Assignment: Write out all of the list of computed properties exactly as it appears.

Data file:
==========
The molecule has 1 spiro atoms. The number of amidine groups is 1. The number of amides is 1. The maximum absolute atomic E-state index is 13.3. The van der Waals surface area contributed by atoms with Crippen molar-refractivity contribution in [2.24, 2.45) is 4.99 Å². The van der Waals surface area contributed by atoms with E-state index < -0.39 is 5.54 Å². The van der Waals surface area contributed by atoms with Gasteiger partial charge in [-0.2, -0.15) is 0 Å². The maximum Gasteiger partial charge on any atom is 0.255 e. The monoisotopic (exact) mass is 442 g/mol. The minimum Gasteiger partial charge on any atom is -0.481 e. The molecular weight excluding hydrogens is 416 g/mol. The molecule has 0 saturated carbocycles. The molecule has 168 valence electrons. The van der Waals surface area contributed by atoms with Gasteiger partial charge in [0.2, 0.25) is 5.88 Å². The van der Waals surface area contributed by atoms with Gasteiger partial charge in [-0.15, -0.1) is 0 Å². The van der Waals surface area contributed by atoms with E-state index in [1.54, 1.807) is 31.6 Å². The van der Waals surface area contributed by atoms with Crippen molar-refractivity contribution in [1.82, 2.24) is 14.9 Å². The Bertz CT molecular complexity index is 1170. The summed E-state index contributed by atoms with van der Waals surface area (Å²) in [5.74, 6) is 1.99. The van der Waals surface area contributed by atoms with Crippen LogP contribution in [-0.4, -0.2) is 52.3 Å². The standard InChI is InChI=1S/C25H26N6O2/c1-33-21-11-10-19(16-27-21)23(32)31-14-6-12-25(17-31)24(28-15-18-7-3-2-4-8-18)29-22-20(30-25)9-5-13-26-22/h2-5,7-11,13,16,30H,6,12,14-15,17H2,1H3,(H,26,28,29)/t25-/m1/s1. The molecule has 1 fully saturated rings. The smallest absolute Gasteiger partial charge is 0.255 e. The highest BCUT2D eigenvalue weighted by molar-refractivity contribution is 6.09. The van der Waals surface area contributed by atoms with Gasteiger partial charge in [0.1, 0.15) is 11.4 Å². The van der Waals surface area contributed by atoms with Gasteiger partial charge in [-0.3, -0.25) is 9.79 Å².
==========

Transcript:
The molecule has 1 spiro atoms. The number of amidine groups is 1. The number of amides is 1. The maximum absolute atomic E-state index is 13.3. The van der Waals surface area contributed by atoms with Crippen molar-refractivity contribution in [2.24, 2.45) is 4.99 Å². The van der Waals surface area contributed by atoms with E-state index < -0.39 is 5.54 Å². The van der Waals surface area contributed by atoms with Gasteiger partial charge in [-0.2, -0.15) is 0 Å². The maximum Gasteiger partial charge on any atom is 0.255 e. The monoisotopic (exact) mass is 442 g/mol. The minimum Gasteiger partial charge on any atom is -0.481 e. The molecular weight excluding hydrogens is 416 g/mol. The molecule has 0 saturated carbocycles. The molecule has 168 valence electrons. The van der Waals surface area contributed by atoms with Gasteiger partial charge in [0.2, 0.25) is 5.88 Å². The van der Waals surface area contributed by atoms with Gasteiger partial charge in [-0.15, -0.1) is 0 Å². The van der Waals surface area contributed by atoms with E-state index in [1.54, 1.807) is 31.6 Å². The van der Waals surface area contributed by atoms with Crippen molar-refractivity contribution in [1.82, 2.24) is 14.9 Å². The Bertz CT molecular complexity index is 1170. The summed E-state index contributed by atoms with van der Waals surface area (Å²) in [5.74, 6) is 1.99. The van der Waals surface area contributed by atoms with Crippen LogP contribution in [-0.4, -0.2) is 52.3 Å². The standard InChI is InChI=1S/C25H26N6O2/c1-33-21-11-10-19(16-27-21)23(32)31-14-6-12-25(17-31)24(28-15-18-7-3-2-4-8-18)29-22-20(30-25)9-5-13-26-22/h2-5,7-11,13,16,30H,6,12,14-15,17H2,1H3,(H,26,28,29)/t25-/m1/s1. The molecule has 1 fully saturated rings. The smallest absolute Gasteiger partial charge is 0.255 e. The highest BCUT2D eigenvalue weighted by molar-refractivity contribution is 6.09. The van der Waals surface area contributed by atoms with Gasteiger partial charge in [0.1, 0.15) is 11.4 Å². The van der Waals surface area contributed by atoms with Gasteiger partial charge in [-0.3, -0.25) is 9.79 Å².